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Native Grass Establishment following Application of Pyridine Herbicides

Published online by Cambridge University Press:  12 April 2017

Rodney G. Lym
Affiliation:
Professor, Plant Sciences Department, North Dakota State University, Fargo, ND 58105
Roger L. Becker
Affiliation:
Professor, Department of Agronomy and Plant Genetics, University of Minnesota, St. Paul, MN 55108
Michael J. Moechnig
Affiliation:
Field Scientist, Research and Development, Dow AgroSciences, Toronto, SD 57268;
Mary B. Halstvedt
Affiliation:
Field Research Biologist, Research and Development, Dow AgroSciences, Billings, MT 59102
Vanelle F. Peterson
Affiliation:
Senior Research Scientist, Research and Development, Dow AgroSciences, Fort Collins, CO 80527
Corresponding
E-mail address:

Abstract

Invasive species management is often more successful if desirable species are seeded after the target weed is controlled. However, control of invasive plants must be maintained following reseeding or the seeded species may fail to establish. A regional study conducted in Minnesota, North Dakota, and South Dakota evaluated the effect of aminopyralid, clopyralid, or picloram applied in the fall prior to fall-dormant seeding or seeding the following spring on cool- and warm-season native grass species establishment. Herbicides were applied at standard rates used to control invasive broadleaf weeds in the upper midwestern tallgrass prairie region of the United States. Cool-season species included Canada wildrye, green needlegrass, and intermediate wheatgrass. Warm-season species included big bluestem, little bluestem, sideoats grama, switchgrass, and Indiangrass. Aminopyralid did not reduce seedling establishment in either fall or spring seeding. Grasses generally were not affected by a pretreatment of the pyridine standards clopyralid or picloram either, with the exception of a slight reduction in fall-seeded establishment of intermediate wheatgrass. Picloram also slightly reduced fall-seeded establishment of Canada wildrye. Application of aminopyralid can safely be used to control susceptible invasive species preceding grass species establishment, with a safety margin similar to or slightly better than that with the pyridine standards clopyralid or picloram.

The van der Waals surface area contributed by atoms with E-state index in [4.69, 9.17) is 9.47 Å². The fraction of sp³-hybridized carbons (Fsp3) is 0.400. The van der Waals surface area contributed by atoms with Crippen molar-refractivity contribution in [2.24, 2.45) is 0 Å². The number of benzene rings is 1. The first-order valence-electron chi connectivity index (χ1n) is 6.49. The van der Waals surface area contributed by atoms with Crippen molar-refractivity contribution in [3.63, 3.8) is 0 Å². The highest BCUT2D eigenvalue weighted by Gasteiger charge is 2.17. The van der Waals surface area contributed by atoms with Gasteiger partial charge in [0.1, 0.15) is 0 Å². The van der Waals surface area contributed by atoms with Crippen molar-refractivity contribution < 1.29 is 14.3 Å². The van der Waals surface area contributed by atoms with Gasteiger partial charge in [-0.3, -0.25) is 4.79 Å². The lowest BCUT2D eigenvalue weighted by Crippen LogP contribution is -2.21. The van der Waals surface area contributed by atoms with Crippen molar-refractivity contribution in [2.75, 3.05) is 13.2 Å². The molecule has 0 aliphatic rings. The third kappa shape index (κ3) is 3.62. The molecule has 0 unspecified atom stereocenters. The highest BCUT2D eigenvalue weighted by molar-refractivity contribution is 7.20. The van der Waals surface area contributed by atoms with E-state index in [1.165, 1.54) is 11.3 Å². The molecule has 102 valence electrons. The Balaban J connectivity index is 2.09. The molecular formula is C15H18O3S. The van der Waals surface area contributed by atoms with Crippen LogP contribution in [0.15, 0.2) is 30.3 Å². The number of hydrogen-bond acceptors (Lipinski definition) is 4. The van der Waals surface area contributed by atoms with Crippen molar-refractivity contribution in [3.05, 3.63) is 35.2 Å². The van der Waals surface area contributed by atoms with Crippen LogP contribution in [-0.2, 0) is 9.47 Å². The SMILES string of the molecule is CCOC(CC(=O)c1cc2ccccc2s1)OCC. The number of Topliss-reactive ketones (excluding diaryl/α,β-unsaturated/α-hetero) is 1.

Type
Research and Education
Copyright
© Weed Science Society of America, 2017 

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Footnotes

Associate Editor for this paper: Stephen F. Enloe, University of Florida.

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